Thursday, March 31, 2011

Mohamed Omar and the Swedish radical right

Guest post

In addition to the recent post about Mohammed Omar and the 'Ivan Aguéli Study Group,' it is worth noting that there exist several interesting connections between Omar and the people around him, and groups connected to the Swedish right. These connections have caused a lot of internal discussion among Traditionalists and Swedish nationalists about Islam and its potential as a threat or ally--a debate that originates in an international discussion on the Right spurred by the publication of Guillaume Faye's controversial La Nouvelle question juive (The New Jewish question), which proposes an alliance with Israel against Islam.

The Swedish right has in several steps approached and adopted Traditionalist and New Right ideas, with the blogging collective being the prime example, with several self-proclaimed 'Traditionalist' bloggers.In 2009 Mohamed Omar interviewed the Swedish Right Wing, Traditionalist and New Right blogger 'Oskorei' (see here).1½ years later, in December 2010, Oskorei in turn interviewed Omar on Motpol (here). Recently, in January 2011, an extremist and anti-traditionalist but radical nationalist blog/newspaper, accused the people behind Motpol of being 'Traditionalist' and 'pro-Muslim', and a 'danger to Swedish nationalism' (here).

In late February 2011 Omar planned to attend a New Right/Identitarian gathering in Sweden (, although he did not show up. He notified his friends on facebook of the meeting (due to it having traditionalist/'anti-zionist' speakers), which in turn spawned a lengthy (87 posts and counting) debate on a nationalist forum (here) where the relationship between Traditionalism, Islam and Swedish nationalism is discussed and put into question.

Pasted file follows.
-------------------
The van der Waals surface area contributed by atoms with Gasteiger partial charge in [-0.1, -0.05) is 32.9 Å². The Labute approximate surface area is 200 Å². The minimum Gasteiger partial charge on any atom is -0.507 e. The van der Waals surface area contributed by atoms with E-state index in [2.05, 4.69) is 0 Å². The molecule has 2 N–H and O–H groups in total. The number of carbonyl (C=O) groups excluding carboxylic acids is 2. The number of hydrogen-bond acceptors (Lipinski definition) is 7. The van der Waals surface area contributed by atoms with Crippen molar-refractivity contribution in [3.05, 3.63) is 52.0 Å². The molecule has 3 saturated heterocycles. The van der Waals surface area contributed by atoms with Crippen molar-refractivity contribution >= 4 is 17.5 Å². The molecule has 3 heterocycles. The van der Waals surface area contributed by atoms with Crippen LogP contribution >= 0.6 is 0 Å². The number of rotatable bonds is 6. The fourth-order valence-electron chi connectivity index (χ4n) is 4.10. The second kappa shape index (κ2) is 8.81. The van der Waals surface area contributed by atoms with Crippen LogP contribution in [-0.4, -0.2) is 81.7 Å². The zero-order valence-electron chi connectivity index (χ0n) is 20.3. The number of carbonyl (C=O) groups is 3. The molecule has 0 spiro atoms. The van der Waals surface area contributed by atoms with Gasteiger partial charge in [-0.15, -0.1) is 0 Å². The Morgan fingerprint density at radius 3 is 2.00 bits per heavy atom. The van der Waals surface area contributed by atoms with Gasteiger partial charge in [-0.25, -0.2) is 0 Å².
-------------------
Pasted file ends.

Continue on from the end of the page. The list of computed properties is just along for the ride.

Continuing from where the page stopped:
Finally it is worth noting that Lars Adelskogh, a former speaker in the Aguéli Study Group, is also a collaborator with Omar on an Islamic Publishing house, Adelskog has several ties to the Swedish Right Wing scene. Besides having translated Guénon's The Reign of Quantity, Adelskogh has also written the book En tom säck kan inte stå: myten om "förintelsen i gaskamrarna" i Auschwitz (An empty sack can not stand: The myth of the "gas chamber Holocaust" at Auschwitz), a revisionist book that questions the scope of the Holocaust. This book was published in 2002 by Nordiska Förlaget. He has also translated Kevin MacDonald's The Culture of Critique (as Kritikkulturen: en evolutionär analys av judiskt engagemang i 1900-talets intellektuella och politiska rörelser), which is considered a key text in the contemporary Right Wing scene, and likewise published on Nordiska Förlaget.

Swedish nationalists have in previous year been observed at pro-Palestinian Al Quds demonstrations, but it is probably still too early to evaluate the exact extent and potential future developments of Islamic and New Right relations in Sweden.

Jacob Christiansen Senholt, Aarhus University


Lars said...

It is indeed an interesting symbiosis, this nationalist-islamistic coalition.

For the establishment it must come across somewhat of a wet dream; the evil duo. The vilest of villains teaming up.

From a tactical standpoint from the traditionalist viewpoint I consider it to be a wise move. One can also note the pro-palestinian rethoric by Dr. David Duke, to name another prominent example.

Though I prefer not to label my political views I do share most of the traditionalist tenants and I cautiously welcome the cooperation.
I believe it has the potential for creating a viable alternative for international relations concerning migration as well as economics.

The latter; economics, is something I think should not be underestimated in the discussion. The similarities between islamic economy and the rights perspecitve provide a good base for cooperation.

oskar said...

From both a tactical and strategic viewpoint, teaming up with Islamists is a bad choice for European nationalists/traditionalists/New Right.

Tactically it will be used by the political elite to prove that the New Right is a reincarnation of the Nazis, who also teamed up with islamists, while not gaining any support from islamists, since they will still see the New Right as infidels.

Strategically it would be a mistake since checking the expansion of political Islam is one of the most important policies of all New Right political parties, especially in Europe.